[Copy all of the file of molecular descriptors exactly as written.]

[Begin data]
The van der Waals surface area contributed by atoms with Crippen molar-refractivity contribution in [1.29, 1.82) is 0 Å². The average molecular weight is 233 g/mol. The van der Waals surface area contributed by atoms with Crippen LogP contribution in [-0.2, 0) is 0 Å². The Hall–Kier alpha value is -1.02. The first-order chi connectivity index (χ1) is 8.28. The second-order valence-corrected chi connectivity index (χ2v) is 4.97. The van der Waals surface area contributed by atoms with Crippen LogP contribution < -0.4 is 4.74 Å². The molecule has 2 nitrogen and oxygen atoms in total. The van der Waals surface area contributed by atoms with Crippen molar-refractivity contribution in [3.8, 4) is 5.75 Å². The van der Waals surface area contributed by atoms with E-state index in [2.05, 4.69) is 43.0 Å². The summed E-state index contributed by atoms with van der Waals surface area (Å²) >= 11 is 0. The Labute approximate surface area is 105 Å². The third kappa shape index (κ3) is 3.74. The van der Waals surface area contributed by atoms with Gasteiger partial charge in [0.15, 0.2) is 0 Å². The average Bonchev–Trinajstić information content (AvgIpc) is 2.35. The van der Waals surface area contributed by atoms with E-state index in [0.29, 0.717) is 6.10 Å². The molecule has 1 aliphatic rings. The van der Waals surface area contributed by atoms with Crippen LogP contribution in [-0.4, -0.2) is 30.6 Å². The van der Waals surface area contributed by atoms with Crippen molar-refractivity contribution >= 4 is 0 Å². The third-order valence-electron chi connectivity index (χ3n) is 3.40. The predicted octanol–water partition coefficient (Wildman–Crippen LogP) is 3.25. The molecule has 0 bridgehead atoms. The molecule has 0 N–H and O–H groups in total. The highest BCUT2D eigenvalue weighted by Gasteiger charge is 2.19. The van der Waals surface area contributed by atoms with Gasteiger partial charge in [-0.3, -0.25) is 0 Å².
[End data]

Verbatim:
The van der Waals surface area contributed by atoms with Crippen molar-refractivity contribution in [1.29, 1.82) is 0 Å². The average molecular weight is 233 g/mol. The van der Waals surface area contributed by atoms with Crippen LogP contribution in [-0.2, 0) is 0 Å². The Hall–Kier alpha value is -1.02. The first-order chi connectivity index (χ1) is 8.28. The second-order valence-corrected chi connectivity index (χ2v) is 4.97. The van der Waals surface area contributed by atoms with Crippen LogP contribution < -0.4 is 4.74 Å². The molecule has 2 nitrogen and oxygen atoms in total. The van der Waals surface area contributed by atoms with Crippen molar-refractivity contribution in [3.8, 4) is 5.75 Å². The van der Waals surface area contributed by atoms with E-state index in [2.05, 4.69) is 43.0 Å². The summed E-state index contributed by atoms with van der Waals surface area (Å²) >= 11 is 0. The Labute approximate surface area is 105 Å². The third kappa shape index (κ3) is 3.74. The van der Waals surface area contributed by atoms with Gasteiger partial charge in [0.15, 0.2) is 0 Å². The average Bonchev–Trinajstić information content (AvgIpc) is 2.35. The van der Waals surface area contributed by atoms with E-state index in [0.29, 0.717) is 6.10 Å². The molecule has 1 aliphatic rings. The van der Waals surface area contributed by atoms with Crippen LogP contribution in [-0.4, -0.2) is 30.6 Å². The van der Waals surface area contributed by atoms with Crippen molar-refractivity contribution >= 4 is 0 Å². The third-order valence-electron chi connectivity index (χ3n) is 3.40. The predicted octanol–water partition coefficient (Wildman–Crippen LogP) is 3.25. The molecule has 0 bridgehead atoms. The molecule has 0 N–H and O–H groups in total. The highest BCUT2D eigenvalue weighted by Gasteiger charge is 2.19. The van der Waals surface area contributed by atoms with Gasteiger partial charge in [-0.3, -0.25) is 0 Å².